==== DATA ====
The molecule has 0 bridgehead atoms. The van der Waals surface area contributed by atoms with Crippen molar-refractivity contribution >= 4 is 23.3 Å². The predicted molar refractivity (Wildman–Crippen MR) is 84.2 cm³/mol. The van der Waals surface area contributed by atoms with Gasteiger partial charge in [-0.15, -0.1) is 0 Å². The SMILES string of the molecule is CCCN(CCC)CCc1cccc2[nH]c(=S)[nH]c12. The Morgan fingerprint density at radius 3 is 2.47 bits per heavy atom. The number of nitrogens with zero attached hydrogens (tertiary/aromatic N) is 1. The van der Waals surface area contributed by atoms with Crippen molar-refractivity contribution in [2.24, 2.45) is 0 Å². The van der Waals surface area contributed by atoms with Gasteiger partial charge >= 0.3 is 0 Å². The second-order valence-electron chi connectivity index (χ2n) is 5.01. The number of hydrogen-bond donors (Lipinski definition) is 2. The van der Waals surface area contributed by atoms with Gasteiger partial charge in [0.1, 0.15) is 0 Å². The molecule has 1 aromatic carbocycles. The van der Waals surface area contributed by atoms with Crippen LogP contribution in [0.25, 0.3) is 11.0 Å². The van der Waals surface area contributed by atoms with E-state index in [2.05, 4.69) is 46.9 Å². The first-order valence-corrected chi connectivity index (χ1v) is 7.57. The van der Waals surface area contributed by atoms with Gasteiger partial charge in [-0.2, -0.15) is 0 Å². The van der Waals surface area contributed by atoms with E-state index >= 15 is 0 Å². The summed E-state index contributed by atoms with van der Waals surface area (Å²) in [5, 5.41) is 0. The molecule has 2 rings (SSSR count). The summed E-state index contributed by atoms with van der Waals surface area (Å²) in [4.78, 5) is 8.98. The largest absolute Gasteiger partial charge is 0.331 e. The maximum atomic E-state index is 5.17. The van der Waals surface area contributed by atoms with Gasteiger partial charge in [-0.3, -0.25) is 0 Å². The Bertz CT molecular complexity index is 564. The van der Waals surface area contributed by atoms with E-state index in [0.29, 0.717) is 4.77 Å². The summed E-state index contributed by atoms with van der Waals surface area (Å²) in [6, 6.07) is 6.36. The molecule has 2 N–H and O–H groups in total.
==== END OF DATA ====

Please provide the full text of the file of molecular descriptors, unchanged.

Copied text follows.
The molecule has 0 bridgehead atoms. The van der Waals surface area contributed by atoms with Crippen molar-refractivity contribution >= 4 is 23.3 Å². The predicted molar refractivity (Wildman–Crippen MR) is 84.2 cm³/mol. The van der Waals surface area contributed by atoms with Gasteiger partial charge in [-0.15, -0.1) is 0 Å². The SMILES string of the molecule is CCCN(CCC)CCc1cccc2[nH]c(=S)[nH]c12. The Morgan fingerprint density at radius 3 is 2.47 bits per heavy atom. The number of nitrogens with zero attached hydrogens (tertiary/aromatic N) is 1. The van der Waals surface area contributed by atoms with Crippen molar-refractivity contribution in [2.24, 2.45) is 0 Å². The van der Waals surface area contributed by atoms with Gasteiger partial charge >= 0.3 is 0 Å². The second-order valence-electron chi connectivity index (χ2n) is 5.01. The number of hydrogen-bond donors (Lipinski definition) is 2. The van der Waals surface area contributed by atoms with Gasteiger partial charge in [0.1, 0.15) is 0 Å². The molecule has 1 aromatic carbocycles. The van der Waals surface area contributed by atoms with Crippen LogP contribution in [0.25, 0.3) is 11.0 Å². The van der Waals surface area contributed by atoms with E-state index in [2.05, 4.69) is 46.9 Å². The first-order valence-corrected chi connectivity index (χ1v) is 7.57. The van der Waals surface area contributed by atoms with Gasteiger partial charge in [-0.2, -0.15) is 0 Å². The van der Waals surface area contributed by atoms with E-state index >= 15 is 0 Å². The summed E-state index contributed by atoms with van der Waals surface area (Å²) in [5, 5.41) is 0. The molecule has 2 rings (SSSR count). The summed E-state index contributed by atoms with van der Waals surface area (Å²) in [4.78, 5) is 8.98. The largest absolute Gasteiger partial charge is 0.331 e. The maximum atomic E-state index is 5.17. The van der Waals surface area contributed by atoms with Gasteiger partial charge in [-0.3, -0.25) is 0 Å². The Bertz CT molecular complexity index is 564. The van der Waals surface area contributed by atoms with E-state index in [0.29, 0.717) is 4.77 Å². The summed E-state index contributed by atoms with van der Waals surface area (Å²) in [6, 6.07) is 6.36. The molecule has 2 N–H and O–H groups in total.